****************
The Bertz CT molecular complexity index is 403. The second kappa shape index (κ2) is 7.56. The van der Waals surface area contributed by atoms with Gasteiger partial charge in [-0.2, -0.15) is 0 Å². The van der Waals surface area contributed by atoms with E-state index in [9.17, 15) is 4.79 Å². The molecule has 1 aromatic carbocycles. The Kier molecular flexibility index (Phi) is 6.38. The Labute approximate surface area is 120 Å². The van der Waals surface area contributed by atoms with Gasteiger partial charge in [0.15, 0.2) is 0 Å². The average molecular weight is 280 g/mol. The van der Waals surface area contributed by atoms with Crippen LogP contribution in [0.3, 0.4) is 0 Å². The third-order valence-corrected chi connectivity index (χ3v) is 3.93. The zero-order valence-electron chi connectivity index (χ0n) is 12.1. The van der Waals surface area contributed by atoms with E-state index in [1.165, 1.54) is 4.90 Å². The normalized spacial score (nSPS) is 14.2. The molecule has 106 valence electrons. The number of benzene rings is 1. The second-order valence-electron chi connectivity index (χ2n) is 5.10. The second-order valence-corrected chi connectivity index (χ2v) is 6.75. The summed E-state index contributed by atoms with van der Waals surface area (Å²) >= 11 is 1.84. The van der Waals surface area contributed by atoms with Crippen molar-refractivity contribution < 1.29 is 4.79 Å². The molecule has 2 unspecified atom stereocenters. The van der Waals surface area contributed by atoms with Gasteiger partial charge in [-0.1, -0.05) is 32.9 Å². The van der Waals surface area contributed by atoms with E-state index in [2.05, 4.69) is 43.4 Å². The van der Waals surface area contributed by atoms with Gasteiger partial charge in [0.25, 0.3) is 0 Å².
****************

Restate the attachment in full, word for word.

The Bertz CT molecular complexity index is 403. The second kappa shape index (κ2) is 7.56. The van der Waals surface area contributed by atoms with Gasteiger partial charge in [-0.2, -0.15) is 0 Å². The van der Waals surface area contributed by atoms with E-state index in [9.17, 15) is 4.79 Å². The molecule has 1 aromatic carbocycles. The Kier molecular flexibility index (Phi) is 6.38. The Labute approximate surface area is 120 Å². The van der Waals surface area contributed by atoms with Gasteiger partial charge in [0.15, 0.2) is 0 Å². The average molecular weight is 280 g/mol. The van der Waals surface area contributed by atoms with Crippen LogP contribution in [0.3, 0.4) is 0 Å². The third-order valence-corrected chi connectivity index (χ3v) is 3.93. The zero-order valence-electron chi connectivity index (χ0n) is 12.1. The van der Waals surface area contributed by atoms with E-state index in [1.165, 1.54) is 4.90 Å². The normalized spacial score (nSPS) is 14.2. The molecule has 106 valence electrons. The number of benzene rings is 1. The second-order valence-electron chi connectivity index (χ2n) is 5.10. The second-order valence-corrected chi connectivity index (χ2v) is 6.75. The summed E-state index contributed by atoms with van der Waals surface area (Å²) >= 11 is 1.84. The van der Waals surface area contributed by atoms with Crippen molar-refractivity contribution < 1.29 is 4.79 Å². The molecule has 2 unspecified atom stereocenters. The van der Waals surface area contributed by atoms with Gasteiger partial charge in [-0.1, -0.05) is 32.9 Å². The van der Waals surface area contributed by atoms with E-state index in [2.05, 4.69) is 43.4 Å². The van der Waals surface area contributed by atoms with Gasteiger partial charge in [0.25, 0.3) is 0 Å².